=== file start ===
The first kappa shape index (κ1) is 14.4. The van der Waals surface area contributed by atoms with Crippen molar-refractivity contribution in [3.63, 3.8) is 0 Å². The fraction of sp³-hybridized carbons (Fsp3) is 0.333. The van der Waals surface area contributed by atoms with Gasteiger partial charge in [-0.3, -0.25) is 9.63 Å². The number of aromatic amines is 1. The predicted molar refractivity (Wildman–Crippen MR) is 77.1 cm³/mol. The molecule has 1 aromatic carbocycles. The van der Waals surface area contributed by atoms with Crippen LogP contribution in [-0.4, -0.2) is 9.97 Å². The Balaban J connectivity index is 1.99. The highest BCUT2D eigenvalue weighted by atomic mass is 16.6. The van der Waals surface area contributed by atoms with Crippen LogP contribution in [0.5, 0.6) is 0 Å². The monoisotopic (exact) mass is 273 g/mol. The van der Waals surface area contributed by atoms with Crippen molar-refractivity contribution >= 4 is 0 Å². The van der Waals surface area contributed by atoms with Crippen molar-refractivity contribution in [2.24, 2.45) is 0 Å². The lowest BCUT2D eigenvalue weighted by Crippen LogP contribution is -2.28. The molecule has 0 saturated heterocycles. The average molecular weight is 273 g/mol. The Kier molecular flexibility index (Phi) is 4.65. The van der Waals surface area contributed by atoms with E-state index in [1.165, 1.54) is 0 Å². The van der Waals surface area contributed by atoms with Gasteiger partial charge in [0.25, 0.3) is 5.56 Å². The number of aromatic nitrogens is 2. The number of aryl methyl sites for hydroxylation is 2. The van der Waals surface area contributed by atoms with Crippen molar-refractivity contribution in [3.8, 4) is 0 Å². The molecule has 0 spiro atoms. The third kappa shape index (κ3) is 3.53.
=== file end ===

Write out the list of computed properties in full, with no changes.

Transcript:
The first kappa shape index (κ1) is 14.4. The van der Waals surface area contributed by atoms with Crippen molar-refractivity contribution in [3.63, 3.8) is 0 Å². The fraction of sp³-hybridized carbons (Fsp3) is 0.333. The van der Waals surface area contributed by atoms with Gasteiger partial charge in [-0.3, -0.25) is 9.63 Å². The number of aromatic amines is 1. The predicted molar refractivity (Wildman–Crippen MR) is 77.1 cm³/mol. The molecule has 1 aromatic carbocycles. The van der Waals surface area contributed by atoms with Crippen LogP contribution in [-0.4, -0.2) is 9.97 Å². The Balaban J connectivity index is 1.99. The highest BCUT2D eigenvalue weighted by atomic mass is 16.6. The van der Waals surface area contributed by atoms with Crippen LogP contribution in [0.5, 0.6) is 0 Å². The monoisotopic (exact) mass is 273 g/mol. The van der Waals surface area contributed by atoms with Crippen molar-refractivity contribution >= 4 is 0 Å². The van der Waals surface area contributed by atoms with Crippen molar-refractivity contribution in [2.24, 2.45) is 0 Å². The lowest BCUT2D eigenvalue weighted by Crippen LogP contribution is -2.28. The molecule has 0 saturated heterocycles. The average molecular weight is 273 g/mol. The Kier molecular flexibility index (Phi) is 4.65. The van der Waals surface area contributed by atoms with E-state index in [1.165, 1.54) is 0 Å². The van der Waals surface area contributed by atoms with Gasteiger partial charge in [0.25, 0.3) is 5.56 Å². The number of aromatic nitrogens is 2. The number of aryl methyl sites for hydroxylation is 2. The van der Waals surface area contributed by atoms with Crippen molar-refractivity contribution in [3.8, 4) is 0 Å². The molecule has 0 spiro atoms. The third kappa shape index (κ3) is 3.53.